# Dyck Paths#

This is an implementation of the abstract base class sage.combinat.path_tableaux.path_tableau.PathTableau. This is the simplest implementation of a path tableau and is included to provide a convenient test case and for pedagogical purposes.

In this implementation we have sequences of nonnegative integers. These are required to be the heights Dyck words (except that we do not require the sequence to start or end at height zero). These are in bijection with skew standard tableaux with at most two rows. Sequences which start and end at height zero are in bijection with noncrossing perfect matchings.

AUTHORS:

• Bruce Westbury (2018): initial version

class sage.combinat.path_tableaux.dyck_path.DyckPath(parent, ot, check=True)[source]#

Bases: PathTableau

An instance is the sequence of nonnegative integers given by the heights of a Dyck word.

INPUT:

• a sequence of nonnegative integers

• a two row standard skew tableau

• a Dyck word

• a noncrossing perfect matching

EXAMPLES:

sage: path_tableaux.DyckPath([0,1,2,1,0])
[0, 1, 2, 1, 0]

sage: w = DyckWord([1,1,0,0])
sage: path_tableaux.DyckPath(w)
[0, 1, 2, 1, 0]

sage: p = PerfectMatching([(1,2), (3,4)])
sage: path_tableaux.DyckPath(p)
[0, 1, 0, 1, 0]

sage: t = Tableau([[1,2,4],[3,5,6]])
sage: path_tableaux.DyckPath(t)
[0, 1, 2, 1, 2, 1, 0]

sage: st = SkewTableau([[None, 1,4],[2,3]])
sage: path_tableaux.DyckPath(st)
[1, 2, 1, 0, 1]

>>> from sage.all import *
>>> path_tableaux.DyckPath([Integer(0),Integer(1),Integer(2),Integer(1),Integer(0)])
[0, 1, 2, 1, 0]

>>> w = DyckWord([Integer(1),Integer(1),Integer(0),Integer(0)])
>>> path_tableaux.DyckPath(w)
[0, 1, 2, 1, 0]

>>> p = PerfectMatching([(Integer(1),Integer(2)), (Integer(3),Integer(4))])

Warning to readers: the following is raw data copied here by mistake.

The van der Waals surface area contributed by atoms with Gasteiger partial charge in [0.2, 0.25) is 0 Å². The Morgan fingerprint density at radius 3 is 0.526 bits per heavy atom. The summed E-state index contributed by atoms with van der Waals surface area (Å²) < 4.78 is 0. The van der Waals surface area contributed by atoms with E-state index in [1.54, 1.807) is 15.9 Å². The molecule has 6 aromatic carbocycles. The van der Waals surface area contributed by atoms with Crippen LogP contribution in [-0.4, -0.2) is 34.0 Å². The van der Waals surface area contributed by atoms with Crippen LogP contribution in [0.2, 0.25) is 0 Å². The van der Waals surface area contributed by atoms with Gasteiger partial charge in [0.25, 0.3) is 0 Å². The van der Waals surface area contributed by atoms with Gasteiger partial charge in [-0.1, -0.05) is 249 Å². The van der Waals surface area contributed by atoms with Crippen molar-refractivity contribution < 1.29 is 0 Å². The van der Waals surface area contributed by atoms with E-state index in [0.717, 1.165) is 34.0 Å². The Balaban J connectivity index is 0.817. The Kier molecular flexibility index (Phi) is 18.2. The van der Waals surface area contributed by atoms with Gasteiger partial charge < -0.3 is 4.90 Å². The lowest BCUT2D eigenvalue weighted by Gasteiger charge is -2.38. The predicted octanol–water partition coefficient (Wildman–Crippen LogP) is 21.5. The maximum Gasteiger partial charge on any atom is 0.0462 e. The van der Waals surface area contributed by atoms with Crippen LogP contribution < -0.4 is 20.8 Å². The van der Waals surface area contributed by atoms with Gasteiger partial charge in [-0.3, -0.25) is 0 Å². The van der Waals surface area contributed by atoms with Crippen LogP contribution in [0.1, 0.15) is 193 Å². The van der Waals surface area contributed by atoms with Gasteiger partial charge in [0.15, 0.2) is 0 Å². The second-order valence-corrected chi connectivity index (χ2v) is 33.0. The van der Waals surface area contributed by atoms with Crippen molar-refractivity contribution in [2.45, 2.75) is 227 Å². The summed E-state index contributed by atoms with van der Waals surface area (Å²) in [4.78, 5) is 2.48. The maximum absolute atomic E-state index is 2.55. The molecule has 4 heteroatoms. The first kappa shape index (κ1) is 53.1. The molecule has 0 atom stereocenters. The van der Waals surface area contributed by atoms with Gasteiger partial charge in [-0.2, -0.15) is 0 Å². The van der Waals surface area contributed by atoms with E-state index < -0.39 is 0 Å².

>>> path_tableaux.DyckPath(p)
[0, 1, 0, 1, 0]

>>> t = Tableau([[Integer(1),Integer(2),Integer(4)],[Integer(3),Integer(5),Integer(6)]])
>>> path_tableaux.DyckPath(t)
[0, 1, 2, 1, 2, 1, 0]

>>> st = SkewTableau([[None, Integer(1),Integer(4)],[Integer(2),Integer(3)]])
>>> path_tableaux.DyckPath(st)
[1, 2, 1, 0, 1]


Here we illustrate the slogan that promotion = rotation:

sage: t = path_tableaux.DyckPath([0,1,2,3,2,1,0])
sage: t.to_perfect_matching()
[(0, 5), (1, 4), (2, 3)]

sage: t = t.promotion()
sage: t.to_perfect_matching()
[(0, 3), (1, 2), (4, 5)]

sage: t = t.promotion()
sage: t.to_perfect_matching()
[(0, 1), (2, 5), (3, 4)]

sage: t = t.promotion()
sage: t.to_perfect_matching()
[(0, 5), (1, 4), (2, 3)]

>>> from sage.all import *
>>> t = path_tableaux.DyckPath([Integer(0),Integer(1),Integer(2),Integer(3),Integer(2),Integer(1),Integer(0)])
>>> t.to_perfect_matching()
[(0, 5), (1, 4), (2, 3)]

>>> t = t.promotion()
>>> t.to_perfect_matching()
[(0, 3), (1, 2), (4, 5)]

>>> t = t.promotion()
>>> t.to_perfect_matching()
[(0, 1), (2, 5), (3, 4)]

>>> t = t.promotion()
>>> t.to_perfect_matching()
[(0, 5), (1, 4), (2, 3)]

check()[source]#

Check that self is a valid path.

EXAMPLES:

sage: path_tableaux.DyckPath([0,1,0,-1,0]) # indirect doctest
Traceback (most recent call last):
...
ValueError: [0, 1, 0, -1, 0] has a negative entry

sage: path_tableaux.DyckPath([0,1,3,1,0]) # indirect doctest
Traceback (most recent call last):
...
ValueError: [0, 1, 3, 1, 0] is not a Dyck path

>>> from sage.all import *
>>> path_tableaux.DyckPath([Integer(0),Integer(1),Integer(0),-Integer(1),Integer(0)]) # indirect doctest